If you are thinking about filing for bankruptcy in Tennessee to get a fresh financial start and protect your home, cars and other assets from repossession, you should take some time to learn about the types of debts that are dischargeable. You may have many kinds of debt that you are struggling to pay. However, the type of relief you receive from those debts is dependent on your circumstances and the type of bankruptcy you file for.
Here is a brief overview on debts that are dischargeable in bankruptcy.
Some debts that are eligible for discharge under chapter 13 are not eligible for discharge under chapter 7 bankruptcy. Common debts that are not dischargeable include child support, alimony, domestic support, certain government charges and financial obligations you incur after filing for bankruptcy.
Chapter 13 dischargeable debts
Debts that occur from the willful or malicious destruction of property are dischargeable under chapter 13 bankruptcy code only if they did not result in the injury or death of another person. Bills that you incur from paying a tax liability, such as taking out a personal loan or using a credit card to cover a tax obligation, qualify for discharge. Other bills that are dischargeable in chapter 13 include those from a previous chapter 13 filing, HOA fees and debts you omit from your filing.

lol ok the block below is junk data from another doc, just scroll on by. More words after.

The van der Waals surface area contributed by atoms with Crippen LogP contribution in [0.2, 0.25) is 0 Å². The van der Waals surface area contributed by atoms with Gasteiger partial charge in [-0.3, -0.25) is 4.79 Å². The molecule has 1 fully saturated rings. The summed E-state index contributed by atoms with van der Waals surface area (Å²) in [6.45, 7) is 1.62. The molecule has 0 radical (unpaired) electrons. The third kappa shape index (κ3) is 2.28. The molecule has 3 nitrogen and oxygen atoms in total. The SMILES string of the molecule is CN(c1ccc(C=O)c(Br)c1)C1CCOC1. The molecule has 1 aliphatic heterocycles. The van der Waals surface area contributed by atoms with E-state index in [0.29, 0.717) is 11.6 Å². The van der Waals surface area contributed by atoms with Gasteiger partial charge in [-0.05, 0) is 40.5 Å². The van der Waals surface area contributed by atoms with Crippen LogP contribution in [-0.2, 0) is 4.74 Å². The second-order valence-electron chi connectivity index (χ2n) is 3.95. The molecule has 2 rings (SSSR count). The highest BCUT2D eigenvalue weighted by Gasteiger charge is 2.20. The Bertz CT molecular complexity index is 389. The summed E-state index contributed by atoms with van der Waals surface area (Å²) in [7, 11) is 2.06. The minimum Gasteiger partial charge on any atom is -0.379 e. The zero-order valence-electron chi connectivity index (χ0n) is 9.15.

Some debts are normally non-dischargeable. However, if you can prove extreme hardship, you may qualify to have them dismissed. Student loans, certain fees owed to the government, and debts incurred by fraud and income tax and other priority secured debts all have special stipulations in place that must be met to have them dismissed.
Because the rules governing chapter 13 and chapter 7 bankruptcy debts differ, it can be challenging to know which type of bankruptcy is right for you. You may want to consult with an attorney to discuss your situation and learn more about your options.